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Why the teaching legacy from the pandemic must be more than digital

Nicola Whitton and Lawrie Phipps believe the time is ripe to continue testing out new ways of teaching.
This article is more than 3 years old

Nicola Whitton is Director of the Durham Centre for Academic Development and Professor of Education at Durham University

Lawrie Phipps is Senior Research Lead at Jisc and Professor of Digital Education at the Keele Institute for Innovation and Teaching Excellence at Keele University

Around the globe, higher education teachers – from eager enthusiasts to recalcitrant Luddites – have found themselves necessarily embracing technology in order to work, play, and stay connected.

Debates on the relative benefits and pitfalls of distance, blended, hybrid, hy-flex, space-agnostic, synchromodal, dual-mode, asynchronous, pre-recorded, in-person, and traditional forms of teaching (to name but a few) are, we’re sure, still going strong in virtual meeting rooms worldwide.

Whether “on-campus” teaching staff agree with the various potentials of technology, we doubt there are many who would say that it has had no impact on how they teach. For many of us during the pandemic, digital teaching has been based on a combination of make-it-up-as-you-go-along with a healthy dose of get-it-right-next-time and, we would argue, this is a good thing.

A time to reflect

As we start to emerge from this prolonged period of change, many university leaders are thinking about how to keep the best elements of digital and embed them in future practice; “don’t throw the baby out with the bathwater” is a mantra we’ve heard on many occasions.

This reflection is necessary and welcome: something we must do as we develop a “new normal” after the heady pace of change over the past year-and-a-half. However as we reflect, it is important to remember that more has changed about how we teach than the digital tools we use. To torture the metaphor somewhat, we might need to take a whole new approach to baby hygiene.

For many, the relentless pace of change and spiralling workload has fundamentally changed their approach to teaching. There isn’t time for perfection and over-thinking; good enough just has to be good enough (and it is). It’s less effort to give someone the benefit of the doubt than to assume the worst. Being kind to each other, and ourselves, has become an essential tool to get through the day-to-day.

While we firmly believe that sustaining good emerging practice in the acquisition and deployment of digital pedagogy is important, it is maintaining and embedding the courage and compassion that has emerged during the pandemic that is crucial, especially for those in leadership roles.

Constructive learning

The pressures on teachers to learn new tools and approaches at the same time as providing additional support for students left very little space for anything else. In this brave new world, we have inevitably had to step outside our comfort zones, take risks and try different things, learning as we go and getting by when things don’t quite work as planned.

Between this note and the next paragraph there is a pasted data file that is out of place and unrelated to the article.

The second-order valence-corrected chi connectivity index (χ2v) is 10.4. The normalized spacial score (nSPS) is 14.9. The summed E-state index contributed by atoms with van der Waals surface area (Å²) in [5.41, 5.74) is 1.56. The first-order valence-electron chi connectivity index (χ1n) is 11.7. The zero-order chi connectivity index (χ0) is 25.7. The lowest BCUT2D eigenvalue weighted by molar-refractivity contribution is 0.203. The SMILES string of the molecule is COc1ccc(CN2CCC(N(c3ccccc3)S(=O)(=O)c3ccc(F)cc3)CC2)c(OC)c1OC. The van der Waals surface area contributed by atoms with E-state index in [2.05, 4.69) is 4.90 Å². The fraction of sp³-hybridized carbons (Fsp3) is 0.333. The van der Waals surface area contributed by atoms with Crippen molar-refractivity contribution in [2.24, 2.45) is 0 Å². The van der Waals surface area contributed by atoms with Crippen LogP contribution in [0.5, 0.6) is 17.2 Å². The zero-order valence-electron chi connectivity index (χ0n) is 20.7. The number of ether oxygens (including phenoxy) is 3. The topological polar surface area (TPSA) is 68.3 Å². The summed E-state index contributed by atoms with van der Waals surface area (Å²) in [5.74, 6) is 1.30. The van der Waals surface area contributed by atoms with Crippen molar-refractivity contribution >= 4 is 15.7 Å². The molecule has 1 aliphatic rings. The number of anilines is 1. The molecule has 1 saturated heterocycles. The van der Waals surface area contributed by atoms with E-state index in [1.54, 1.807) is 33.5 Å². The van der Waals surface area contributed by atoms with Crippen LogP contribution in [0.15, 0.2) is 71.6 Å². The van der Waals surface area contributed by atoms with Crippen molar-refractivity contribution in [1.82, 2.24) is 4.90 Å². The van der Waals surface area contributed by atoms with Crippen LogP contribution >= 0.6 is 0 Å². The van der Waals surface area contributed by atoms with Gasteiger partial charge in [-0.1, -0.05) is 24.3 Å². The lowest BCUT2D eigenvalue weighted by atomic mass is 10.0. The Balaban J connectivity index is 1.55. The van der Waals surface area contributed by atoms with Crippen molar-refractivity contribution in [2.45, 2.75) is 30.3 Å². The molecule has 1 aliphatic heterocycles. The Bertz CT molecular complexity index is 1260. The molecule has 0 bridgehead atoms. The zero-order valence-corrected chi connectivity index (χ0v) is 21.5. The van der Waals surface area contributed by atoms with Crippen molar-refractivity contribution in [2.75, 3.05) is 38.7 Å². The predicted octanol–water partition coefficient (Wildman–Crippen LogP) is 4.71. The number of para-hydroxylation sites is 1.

On the plus side, we’ve sometimes seen effective leadership demonstrating that we’re all in this together, getting things wrong and adjusting course pragmatically. In the process, we have become increasingly prepared to take on new challenges, make new mistakes, and overall become better teachers because of our new confidence to explore possibilities and alternatives. This willingness and ability to learn constructively and safely from failure will be key to both digital and pedagogic innovation as we go forward.

Workloads and levels of stress, widely recognised as unsustainable, have caused problems both for staff and students. But there have been great acts of compassion and kindness, for our students, colleagues, and ourselves. Online communities have developed to share advice and ideas, hundreds of free online events have taken place, and huge amounts of open teaching resources have been created and shared; just three examples of the generosity of our sector.

The pandemic has, perhaps, led to a greater acceptance of human fallibility, tolerance, and the view that “we can only do what we can do”. Sometimes, in academia, we forget that we (and our colleagues) are not superhuman; we all make mistakes, and that’s OK.

Space to experiment

As we recover from this global emergency, the ability for institutions to create space and time to focus on consolidating and developing teaching practice will be key to both the health of our institutions and the wellbeing of those who work within them. Spaces in which staff have time to experiment, play, and imagine will be key to developing innovation and embedding excellence in teaching in higher education.

We need to learn from our errors as much as from when we succeed, and share those failures as we share our triumphs. We need time and space to talk, share, and reflect on what we have achieved and what we will achieve in the future. We need to work alongside our students to create different models of community, learning together how to generate and share knowledge with optimism and compassion.

This isn’t about technology. It isn’t about products or solutions. We need to ensure that the focus on digital does not sidetrack us from our values, and look for ways to create academic environments that give us the creativity and courage to try new things, and the confidence and compassion to learn from our mistakes.

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